How can fanfiction studies enrich student learning in the classroom and within their own reading and writing practices?

  • Fanfiction and Cultural Conversations

    Madelyn Herbert's picture
    by Madelyn Herbert — Mount Mary University view

    Fanfiction, an educator may disregard the value of these works in the classroom, but the choice to incorporate fanfiction in the curriculum isn't rooted in an assessment of the literary techniques or qualifications.  Rather, the use of culturally fuelled literature in the classroom finds roots in the act of encouraging student participation in the larger cultural conversations that are spurred by television, film and literature but all with foundations in the written word.

    The written word may not always be readily seen as a viable medium to enter the conversations that are built upon pop culture. For example: a student may watch a film that is based on a novel but not consider reading the source material.  The missing link in this cycle of literature inspiring visual and more easily consumed works is the lack of understanding that the written word is the source that has spurred the cultural phenomena.  Therefore, the student is limited in participating in the cultural conversation if the source material has not been read.

    As educators, it is possible to use the novels that inspire films and fanfiction as a teachable moment.  For example: consider the cultural movement created by J.K. Rowling's Harry Potter.  A student who has seen the films, referenced the films and bought products based on the franchise yet has never read the books, will miss the true and full experience.  Thus, the fanfiction that has followed can be used as material to be provided to these students.

    Distributing fanfiction material to readers in this manner has a dual purpose.  The first is that the student is encouraged to read.  If the student enjoyed the novel that spurred the film or television series, the student will be likely to read more and seek more on their own.  The idea is that it teaches the student that reading can be pleasurable.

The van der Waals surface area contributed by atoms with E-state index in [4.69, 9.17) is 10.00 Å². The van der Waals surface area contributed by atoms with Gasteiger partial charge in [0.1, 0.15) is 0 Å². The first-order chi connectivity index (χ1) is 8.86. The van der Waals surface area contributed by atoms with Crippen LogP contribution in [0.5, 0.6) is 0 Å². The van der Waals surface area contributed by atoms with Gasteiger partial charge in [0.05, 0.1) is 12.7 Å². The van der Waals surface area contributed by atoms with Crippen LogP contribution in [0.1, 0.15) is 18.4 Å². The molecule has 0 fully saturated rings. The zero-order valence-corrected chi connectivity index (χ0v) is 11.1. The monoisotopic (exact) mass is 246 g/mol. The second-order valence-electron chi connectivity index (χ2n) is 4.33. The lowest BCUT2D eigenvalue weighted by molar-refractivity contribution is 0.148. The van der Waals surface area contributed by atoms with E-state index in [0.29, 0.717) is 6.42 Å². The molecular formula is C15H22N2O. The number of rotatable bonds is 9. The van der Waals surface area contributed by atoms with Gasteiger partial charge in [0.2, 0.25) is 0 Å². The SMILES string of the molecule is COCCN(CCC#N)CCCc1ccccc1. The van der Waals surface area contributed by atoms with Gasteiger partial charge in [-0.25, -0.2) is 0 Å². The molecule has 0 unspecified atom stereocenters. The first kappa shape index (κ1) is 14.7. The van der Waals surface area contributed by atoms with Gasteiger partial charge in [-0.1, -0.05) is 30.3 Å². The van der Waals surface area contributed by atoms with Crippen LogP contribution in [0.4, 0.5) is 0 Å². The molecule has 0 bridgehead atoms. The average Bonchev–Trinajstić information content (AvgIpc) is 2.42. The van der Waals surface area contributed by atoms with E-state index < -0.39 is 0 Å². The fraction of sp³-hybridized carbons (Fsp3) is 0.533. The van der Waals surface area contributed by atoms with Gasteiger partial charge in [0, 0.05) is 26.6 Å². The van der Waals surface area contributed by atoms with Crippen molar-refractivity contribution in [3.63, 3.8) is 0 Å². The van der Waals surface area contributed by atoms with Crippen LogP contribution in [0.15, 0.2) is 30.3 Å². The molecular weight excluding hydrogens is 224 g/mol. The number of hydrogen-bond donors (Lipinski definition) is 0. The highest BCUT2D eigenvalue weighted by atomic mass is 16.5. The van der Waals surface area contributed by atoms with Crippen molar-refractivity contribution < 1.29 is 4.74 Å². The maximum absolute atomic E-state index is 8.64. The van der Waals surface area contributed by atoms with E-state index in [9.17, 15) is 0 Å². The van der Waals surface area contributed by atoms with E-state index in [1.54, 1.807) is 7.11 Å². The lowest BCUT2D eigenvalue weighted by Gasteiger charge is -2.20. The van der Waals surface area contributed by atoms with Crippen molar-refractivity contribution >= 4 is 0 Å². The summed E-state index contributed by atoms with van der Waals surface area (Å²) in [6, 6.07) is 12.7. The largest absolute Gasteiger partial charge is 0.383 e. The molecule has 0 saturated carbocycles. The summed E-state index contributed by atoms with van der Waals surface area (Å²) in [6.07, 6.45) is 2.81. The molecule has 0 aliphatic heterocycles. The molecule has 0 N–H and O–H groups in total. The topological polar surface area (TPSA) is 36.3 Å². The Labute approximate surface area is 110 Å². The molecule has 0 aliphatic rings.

The second purpose for using fanfiction in the classroom is that the reluctant reader can make their own connections.  The realization of what material is drawn and generated through the written word is the first step for the student to discover the power that literature has in society.

    As educators, we understand that fanfiction may not always model the best literary techniques.  However, the core of our job is to inspire learning.  For the reluctant reader, fanfiction may open the doors to discovering the power that the written word has in cultural conversations.

  • Learning from the other voice: A self-reflection as a male writing females

    Charles Dunbar's picture
    by Charles Dunbar — view

    I was a teenager when I met Colleen Lightblade. I was sitting in front of my computer with the dilemma faced by so many fanfiction authors: creating a new character when the ship pairing has become non-viable, I needed to create someone new to replace one party in the romance. In this case, she was being inserted into the relationship pairing that was the main focal point of the Star Wars universe I had been steadily expanding upon since 1997, and as such, needed to fill several roles.